Serving: Nobu New York - weekday lunch; Nobu Next Door - weekday and Sunday dinner, Sunday lunch/brunch

Why You Should Go: New York's sushi game is stronger than ever before, but it was chef Nobu Matsuhisa who led the charge nearly 20 years back. His two TriBeCa spots are still as good as ever, but definitely on the pricey side, so RW is an ideal time to get an affordable taste of Nobu specialties such as the black cod miso and spicy rock shrimp.

The Details: Nobu New York - 105 Hudson St., 212-219-0500; Nobu Next Door - 105 Hudson St., 212-334-4445

The Cecil

Serving: Weekday dinner

Why You Should Go: Chef JJ Johnson's innovative cooking earned him a spot on our 2014 30 Under 30 list and continues to impress diners looking for something a little different. Created with restaurant vet Alexander Smalls, the menu crisscrosses the globe, mixing together African, Southern American and Asian cuisines to form standout dishes like sake-braised lamb ribs and citrus jerk wild bass. After dinner, work off those calories next door at the restored jazz club Minton's.

The Details: 210 W. 118th St.; 212-866-1262

Tavern on the Green

Serving: Weekday lunch and dinner, Sunday dinner

Why You Should Go: There's a new chef in the kitchen at this Central Park icon, which reopened a year ago after a massive revamp, and he brings quite a legacy. Considered one of the early innovators of California cuisine, Jeremiah Tower came out of retirement to help revive Tavern on the Green and just launched a new dinner menu with items like monkfish "osso buco," grilled double pork chop and carbonara pasta gratin.

The Details: 67th St. and Central Park West; 212-877-8684

American Cut

Serving: Weekday and Sunday dinner

Why You Should Go: Meat lovers will love the first-rate chops at Marc Forgione's TriBeCa steakhouse, while style-conscious diners will appreciate the modern setting. Expect all the steakhouse fare to be done up with a twist — a bone-in rib-eye dusted in pastrami spices or chile lobster served with Texas toast, for example. 

The Details: 363 Greenwich St.; 212-226-4736

Gotham Bar & Grill

Serving: Weekday lunch

Why You Should Go: There's a reason this West Village standby has consistently placed near the top of our annual New York City survey. The restaurant has delivered unforgettable meals for more than 30 years, and chef Alfred Portale continues to stun with his beautiful presentation and use of fresh produce from the nearby Union Square Greenmarket.

The Details: 12 E. 12th St.; 212-620-4020

El Vez

Serving: Weekday and Sunday lunch and dinner, Sunday brunch

Why You Should Go: This Philly favorite, another restaurant from hitmaker Stephen Starr (Morimoto, Buddakan), landed in Battery Park City last spring, bringing with it upscale takes on classic Mexican (tacos, enchiladas, ceviches) and a few regional specials. Designed by the Rockwell Group, the 200-seat space is broken up into several areas: a wooden bar resembling a 1900s saloon, a main dining room with colorful booths and a "garage" with cement floors and art by painter James Comey.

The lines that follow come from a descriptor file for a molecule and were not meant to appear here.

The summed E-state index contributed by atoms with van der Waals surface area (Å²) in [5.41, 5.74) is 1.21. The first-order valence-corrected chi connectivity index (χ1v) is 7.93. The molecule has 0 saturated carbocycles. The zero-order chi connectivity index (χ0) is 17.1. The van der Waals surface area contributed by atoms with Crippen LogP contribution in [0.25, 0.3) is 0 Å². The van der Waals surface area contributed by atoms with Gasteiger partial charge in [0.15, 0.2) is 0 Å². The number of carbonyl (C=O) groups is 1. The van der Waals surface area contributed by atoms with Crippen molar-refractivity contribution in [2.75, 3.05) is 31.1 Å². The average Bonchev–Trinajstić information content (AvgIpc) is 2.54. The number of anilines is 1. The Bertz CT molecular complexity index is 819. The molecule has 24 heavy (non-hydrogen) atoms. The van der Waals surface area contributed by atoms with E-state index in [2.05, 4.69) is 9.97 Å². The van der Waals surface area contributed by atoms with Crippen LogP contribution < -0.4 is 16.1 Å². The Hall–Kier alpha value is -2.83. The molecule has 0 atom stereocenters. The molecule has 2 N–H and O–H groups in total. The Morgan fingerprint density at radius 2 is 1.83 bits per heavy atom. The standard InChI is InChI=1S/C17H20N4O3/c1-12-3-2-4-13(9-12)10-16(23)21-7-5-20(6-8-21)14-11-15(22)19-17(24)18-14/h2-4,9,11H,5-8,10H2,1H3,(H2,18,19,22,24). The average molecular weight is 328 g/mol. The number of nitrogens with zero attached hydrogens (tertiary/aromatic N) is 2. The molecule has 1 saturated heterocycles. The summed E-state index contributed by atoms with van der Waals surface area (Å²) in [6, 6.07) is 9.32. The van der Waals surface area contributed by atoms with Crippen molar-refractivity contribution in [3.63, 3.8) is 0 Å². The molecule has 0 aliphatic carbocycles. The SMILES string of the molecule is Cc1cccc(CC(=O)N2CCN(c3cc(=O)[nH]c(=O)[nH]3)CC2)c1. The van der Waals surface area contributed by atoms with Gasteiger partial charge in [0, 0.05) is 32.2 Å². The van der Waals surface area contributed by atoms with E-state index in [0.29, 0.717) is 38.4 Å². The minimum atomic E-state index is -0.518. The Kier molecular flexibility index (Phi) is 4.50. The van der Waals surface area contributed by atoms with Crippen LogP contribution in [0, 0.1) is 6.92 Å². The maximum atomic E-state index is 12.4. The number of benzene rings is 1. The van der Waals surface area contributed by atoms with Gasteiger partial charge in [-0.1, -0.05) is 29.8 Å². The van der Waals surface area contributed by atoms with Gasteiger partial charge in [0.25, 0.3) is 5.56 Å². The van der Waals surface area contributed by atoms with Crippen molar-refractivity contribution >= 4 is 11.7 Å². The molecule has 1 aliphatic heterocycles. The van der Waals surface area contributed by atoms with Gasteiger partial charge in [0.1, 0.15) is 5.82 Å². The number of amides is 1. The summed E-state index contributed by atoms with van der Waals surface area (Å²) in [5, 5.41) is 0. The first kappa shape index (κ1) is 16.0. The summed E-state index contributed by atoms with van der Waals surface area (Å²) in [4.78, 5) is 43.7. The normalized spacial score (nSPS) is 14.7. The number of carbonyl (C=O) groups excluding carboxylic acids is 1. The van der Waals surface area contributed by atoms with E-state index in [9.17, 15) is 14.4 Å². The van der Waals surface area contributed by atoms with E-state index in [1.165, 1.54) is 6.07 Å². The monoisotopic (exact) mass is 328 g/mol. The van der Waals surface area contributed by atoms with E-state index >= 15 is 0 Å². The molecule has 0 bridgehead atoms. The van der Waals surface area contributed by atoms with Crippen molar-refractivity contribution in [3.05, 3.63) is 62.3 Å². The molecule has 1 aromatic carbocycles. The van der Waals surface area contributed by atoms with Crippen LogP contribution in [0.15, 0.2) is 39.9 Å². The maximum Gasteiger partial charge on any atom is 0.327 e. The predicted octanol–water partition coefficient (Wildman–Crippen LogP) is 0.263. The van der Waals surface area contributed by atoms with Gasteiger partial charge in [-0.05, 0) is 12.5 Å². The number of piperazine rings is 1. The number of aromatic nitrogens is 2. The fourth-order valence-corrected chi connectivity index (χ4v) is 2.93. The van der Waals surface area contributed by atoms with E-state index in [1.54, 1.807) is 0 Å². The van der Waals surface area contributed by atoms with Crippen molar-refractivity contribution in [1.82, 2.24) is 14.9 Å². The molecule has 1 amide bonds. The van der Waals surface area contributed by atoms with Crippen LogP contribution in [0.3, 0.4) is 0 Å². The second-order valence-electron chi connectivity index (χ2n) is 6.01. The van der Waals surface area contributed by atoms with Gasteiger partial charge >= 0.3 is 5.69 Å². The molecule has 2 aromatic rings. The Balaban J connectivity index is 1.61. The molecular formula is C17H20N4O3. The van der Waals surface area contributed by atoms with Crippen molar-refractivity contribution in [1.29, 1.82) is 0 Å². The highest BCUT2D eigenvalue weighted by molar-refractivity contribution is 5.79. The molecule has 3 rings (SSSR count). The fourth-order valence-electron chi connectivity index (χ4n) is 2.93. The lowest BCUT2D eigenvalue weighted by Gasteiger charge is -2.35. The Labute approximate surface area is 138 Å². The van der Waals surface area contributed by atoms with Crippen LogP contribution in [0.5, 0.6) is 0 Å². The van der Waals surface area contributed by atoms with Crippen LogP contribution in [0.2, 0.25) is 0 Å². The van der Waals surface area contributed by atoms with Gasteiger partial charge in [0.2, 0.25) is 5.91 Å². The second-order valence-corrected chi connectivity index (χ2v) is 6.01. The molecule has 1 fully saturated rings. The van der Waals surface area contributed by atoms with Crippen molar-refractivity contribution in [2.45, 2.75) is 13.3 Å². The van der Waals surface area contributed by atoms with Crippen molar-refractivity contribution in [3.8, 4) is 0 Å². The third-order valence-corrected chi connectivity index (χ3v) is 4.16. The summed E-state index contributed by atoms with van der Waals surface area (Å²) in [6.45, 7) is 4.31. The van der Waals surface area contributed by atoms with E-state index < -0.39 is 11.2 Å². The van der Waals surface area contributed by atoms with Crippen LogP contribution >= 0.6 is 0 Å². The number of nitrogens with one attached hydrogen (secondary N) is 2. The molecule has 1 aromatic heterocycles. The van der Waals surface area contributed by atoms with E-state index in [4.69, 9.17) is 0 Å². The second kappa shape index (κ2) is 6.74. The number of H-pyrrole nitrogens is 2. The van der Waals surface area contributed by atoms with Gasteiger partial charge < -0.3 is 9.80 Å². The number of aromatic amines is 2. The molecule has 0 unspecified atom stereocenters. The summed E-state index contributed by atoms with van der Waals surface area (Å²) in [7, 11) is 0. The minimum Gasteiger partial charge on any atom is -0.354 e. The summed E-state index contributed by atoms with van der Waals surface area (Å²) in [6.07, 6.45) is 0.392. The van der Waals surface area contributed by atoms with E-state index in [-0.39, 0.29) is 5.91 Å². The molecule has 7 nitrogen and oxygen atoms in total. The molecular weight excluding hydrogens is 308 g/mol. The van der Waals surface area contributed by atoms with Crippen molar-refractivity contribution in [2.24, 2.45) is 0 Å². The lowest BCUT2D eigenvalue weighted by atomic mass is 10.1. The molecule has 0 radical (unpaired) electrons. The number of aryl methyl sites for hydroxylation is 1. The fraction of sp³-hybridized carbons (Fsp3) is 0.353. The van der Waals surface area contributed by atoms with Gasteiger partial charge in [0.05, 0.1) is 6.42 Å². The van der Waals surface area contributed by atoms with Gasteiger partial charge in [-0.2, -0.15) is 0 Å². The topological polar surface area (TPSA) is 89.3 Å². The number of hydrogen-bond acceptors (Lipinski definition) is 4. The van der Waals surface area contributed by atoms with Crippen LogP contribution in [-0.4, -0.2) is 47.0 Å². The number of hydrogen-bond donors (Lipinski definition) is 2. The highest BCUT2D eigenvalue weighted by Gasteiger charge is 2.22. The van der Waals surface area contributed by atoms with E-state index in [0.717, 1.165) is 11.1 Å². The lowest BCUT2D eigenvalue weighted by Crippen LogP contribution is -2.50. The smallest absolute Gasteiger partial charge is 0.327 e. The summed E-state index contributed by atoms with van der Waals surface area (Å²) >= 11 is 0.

The Details: 259 Vesey St.; 212-233-2500

The Lambs Club Bar

Serving: Weekday lunch and dinner

Why You Should Go: It's the perfect time to take in a dinner and a show without breaking your budget. Cozy up to the bar at Geoffrey Zakarian's sophisticated Theater District eatery, where they'll be offering a discounted prix fixe featuring the chef's classic American eats.

The Details: 132 W. 44th St.; 212-997-5262


Serving: Weekday lunch, weekday and Sunday dinner

Why You Should Go: Just the views alone are worth booking a table at this romantic Kips Bay destination, where Top Chef judge Tom Colicchio dishes up simple and seasonal New American fare that's just as impressive as the picture-perfect East River vista.

The Details: 450 E. 29th St., 212-729-9790

The Gander

Serving: Weekday lunch

Why You Should Go: Recette chef Jesse Schenker gets a bit more playful at his second restaurant, where snacks include "Buffalo" sweetbreads and brisket tater tots. He brings the same level of creative refinement to housemade charcuterie and larger plates of pasta and seafood. The space is less of a tight squeeze than Recette, with an expansive banquette-lined back room and large bar area.

The Details: 15 W. 18th St.; 212-229-9500


Serving: Weekday and Sunday lunch and dinner, Sunday brunch

Why You Should Go: With platters that run as high as $45, Restaurant Week at this luxe Korean barbecue restaurant is a downright steal. Along with stellar BBQ staples, expect to dine with a view. Set on the 39th floor of a Herald Square office building, this stylish eatery boasts panoramic Midtown vistas that can't be beat.

The Details: 1250 Broadway; 212-971-9045

Le Cirque

Serving: Weekday lunch and dinner

Why You Should Go: The spectacular service at Sirio Macioni's East Midtown classic can't be beat. For Restaurant Week, the kitchen will continue to turn out fine French fare, with offerings that range from confit foie gras and red snapper crudo to prawns cassolette and its famed crème brûlée.

The Details: 151 E. 58th St.; 212-644-0202​